Religiously Incorrect

The Jesus Review

In his new film Religulous which opened in theaters last month, political humorist and comedian Bill Maher travels the world to talk to faithful people about God. The film bills itself as the “#1 Sacrilegious Comedy in America,” which may explain my discomfort. Discomfort is a nice way of expressing how I felt sitting amid the amused laughter of other movie goers. Anger might be more appropriate. Outrage might get the heart of it.

I think religion can be funny. We should be able to laugh at ourselves and wonder about the strange stories that we tell each other. As a clergy woman, who is familiar with doubt, I know that our Biblical narratives are often hard to swallow. However, I have also sat with people that have opened the Biblical canon and found something that they may never heard or seen before. It happens. In fact, it happens every time I sit down for Bible Study.

Read more

What Would Jesus Watch: Mad Men

The Jesus Review

Now, make no mistake.  If Jesus came now instead of two thousand years ago, I don’t think he’d spend a lot of time watching television.  There is too much poverty, injustice, and suffering in our world for him to waste even a moment on even the best entertainment.  So, please, take this column with a grain of salt.  We know that Jesus doesn’t Tivo—but we do.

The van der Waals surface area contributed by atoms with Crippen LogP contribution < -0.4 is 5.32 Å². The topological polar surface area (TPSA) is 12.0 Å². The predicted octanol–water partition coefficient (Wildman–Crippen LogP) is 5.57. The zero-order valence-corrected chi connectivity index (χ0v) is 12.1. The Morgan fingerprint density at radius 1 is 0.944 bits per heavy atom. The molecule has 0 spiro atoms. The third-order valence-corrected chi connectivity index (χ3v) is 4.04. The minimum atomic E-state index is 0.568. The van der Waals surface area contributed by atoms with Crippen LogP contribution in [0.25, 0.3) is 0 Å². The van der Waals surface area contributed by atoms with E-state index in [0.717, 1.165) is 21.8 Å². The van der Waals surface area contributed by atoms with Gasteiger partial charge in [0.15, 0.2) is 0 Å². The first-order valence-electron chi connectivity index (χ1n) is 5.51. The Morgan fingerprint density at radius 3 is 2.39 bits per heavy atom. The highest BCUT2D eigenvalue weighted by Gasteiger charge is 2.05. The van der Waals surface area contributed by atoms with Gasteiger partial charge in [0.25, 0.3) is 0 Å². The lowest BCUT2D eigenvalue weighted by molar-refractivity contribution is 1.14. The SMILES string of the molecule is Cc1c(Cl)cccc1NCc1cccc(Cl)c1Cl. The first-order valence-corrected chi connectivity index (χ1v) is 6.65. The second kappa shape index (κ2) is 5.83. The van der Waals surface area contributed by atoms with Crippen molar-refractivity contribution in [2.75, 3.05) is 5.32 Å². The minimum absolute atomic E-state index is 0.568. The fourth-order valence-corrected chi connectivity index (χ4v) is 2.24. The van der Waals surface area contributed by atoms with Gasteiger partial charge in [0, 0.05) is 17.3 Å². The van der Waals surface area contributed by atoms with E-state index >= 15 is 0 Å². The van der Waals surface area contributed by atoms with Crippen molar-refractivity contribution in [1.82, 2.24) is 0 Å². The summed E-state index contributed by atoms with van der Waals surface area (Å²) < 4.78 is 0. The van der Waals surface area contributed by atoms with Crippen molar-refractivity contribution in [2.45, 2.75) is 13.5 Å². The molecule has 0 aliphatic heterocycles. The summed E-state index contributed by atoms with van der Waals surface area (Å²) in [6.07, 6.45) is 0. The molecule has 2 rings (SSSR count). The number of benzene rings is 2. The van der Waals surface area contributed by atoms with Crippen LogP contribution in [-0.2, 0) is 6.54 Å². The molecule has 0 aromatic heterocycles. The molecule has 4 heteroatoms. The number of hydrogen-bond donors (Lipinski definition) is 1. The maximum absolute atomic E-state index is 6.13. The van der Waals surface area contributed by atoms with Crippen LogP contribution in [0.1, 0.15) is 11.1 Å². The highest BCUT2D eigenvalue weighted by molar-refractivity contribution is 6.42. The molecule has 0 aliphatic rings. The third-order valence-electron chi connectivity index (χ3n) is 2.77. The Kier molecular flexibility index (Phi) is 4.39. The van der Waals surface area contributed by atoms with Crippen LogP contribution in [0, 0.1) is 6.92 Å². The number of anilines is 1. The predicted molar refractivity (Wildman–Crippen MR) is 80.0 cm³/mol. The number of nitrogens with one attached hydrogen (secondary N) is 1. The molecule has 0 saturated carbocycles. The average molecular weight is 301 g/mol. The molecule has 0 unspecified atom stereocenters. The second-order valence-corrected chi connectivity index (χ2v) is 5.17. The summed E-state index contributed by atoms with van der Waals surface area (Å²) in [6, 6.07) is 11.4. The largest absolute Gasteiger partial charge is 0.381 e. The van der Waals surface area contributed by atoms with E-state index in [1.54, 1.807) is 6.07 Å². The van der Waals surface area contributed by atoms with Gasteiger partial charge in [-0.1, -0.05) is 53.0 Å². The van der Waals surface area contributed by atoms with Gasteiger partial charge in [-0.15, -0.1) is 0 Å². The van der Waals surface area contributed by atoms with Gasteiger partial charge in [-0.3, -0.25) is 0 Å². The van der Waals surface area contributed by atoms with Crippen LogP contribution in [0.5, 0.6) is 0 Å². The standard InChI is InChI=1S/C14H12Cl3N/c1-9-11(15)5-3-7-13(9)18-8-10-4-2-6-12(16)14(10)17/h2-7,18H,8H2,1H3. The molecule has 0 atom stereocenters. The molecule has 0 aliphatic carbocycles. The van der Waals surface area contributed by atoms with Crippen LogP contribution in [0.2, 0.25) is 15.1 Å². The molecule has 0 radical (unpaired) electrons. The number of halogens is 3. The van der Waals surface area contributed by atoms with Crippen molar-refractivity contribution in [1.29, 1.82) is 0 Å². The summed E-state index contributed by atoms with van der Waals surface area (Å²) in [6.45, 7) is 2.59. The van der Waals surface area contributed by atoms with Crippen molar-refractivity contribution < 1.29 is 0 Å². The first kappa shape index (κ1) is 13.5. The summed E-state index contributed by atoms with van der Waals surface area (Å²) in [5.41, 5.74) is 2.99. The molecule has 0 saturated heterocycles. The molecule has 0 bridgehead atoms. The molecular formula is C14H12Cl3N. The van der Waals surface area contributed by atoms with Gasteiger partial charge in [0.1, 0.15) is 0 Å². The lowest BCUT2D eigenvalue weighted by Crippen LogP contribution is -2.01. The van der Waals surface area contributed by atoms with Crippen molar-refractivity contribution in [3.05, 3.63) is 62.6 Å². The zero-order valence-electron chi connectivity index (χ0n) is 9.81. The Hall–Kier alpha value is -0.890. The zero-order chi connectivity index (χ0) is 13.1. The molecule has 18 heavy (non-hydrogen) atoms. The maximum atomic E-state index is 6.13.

Mad Men is an Emmy-winning series on the cable channel AMC, set in an advertising firm in 1960 (Season One) and 1962 (Season Two).  Matthew Weiner, the creator of the show, is dedicated to showing, as authentically as he can, what life was like in the early 60s.  From the set design, to costumes, to cultural references, every minute detail is planned carefully.  Even if the plots and characters were dull, the show would be worth watching just for the gorgeous costumes and detailed office sets.

Read more

Book Review: Those Preaching Women: A Multicultural Collection


Oddly enough, I found myself enjoying Those Preaching Women: A Multicultural Collection, edited by Ella Pearson Mitchell and Valerie Bridgeman Davis and published by Judson Press.

The contributers are Christian women from a variety of denominations, ethnic backgrounds, and walks of life. The exegetes interpret the texts from the numerous vantage points at which they experience God in Christ, from the basketball court to the reservation, from the movie theater to the kitchen table. Their words, as different from one another as they may be, bring the Word of God alive. Organized by the biblical text driving the sermon, nearly every sermon provides an opportunity to reimagine a supposedly familiar biblical character: Hagar, Leah, the widow of mite-giving fame, Mary, and, of course, Jesus himself.

I eventually realized that my cup of coffee was not my sole companion. These preachers and their powerful, faithful words accompanied me that day as well. The collection reminded me of the possibility  each new Sunday represents and encouraged me to get off my duff and spend more time with Scripture.

I recommend it.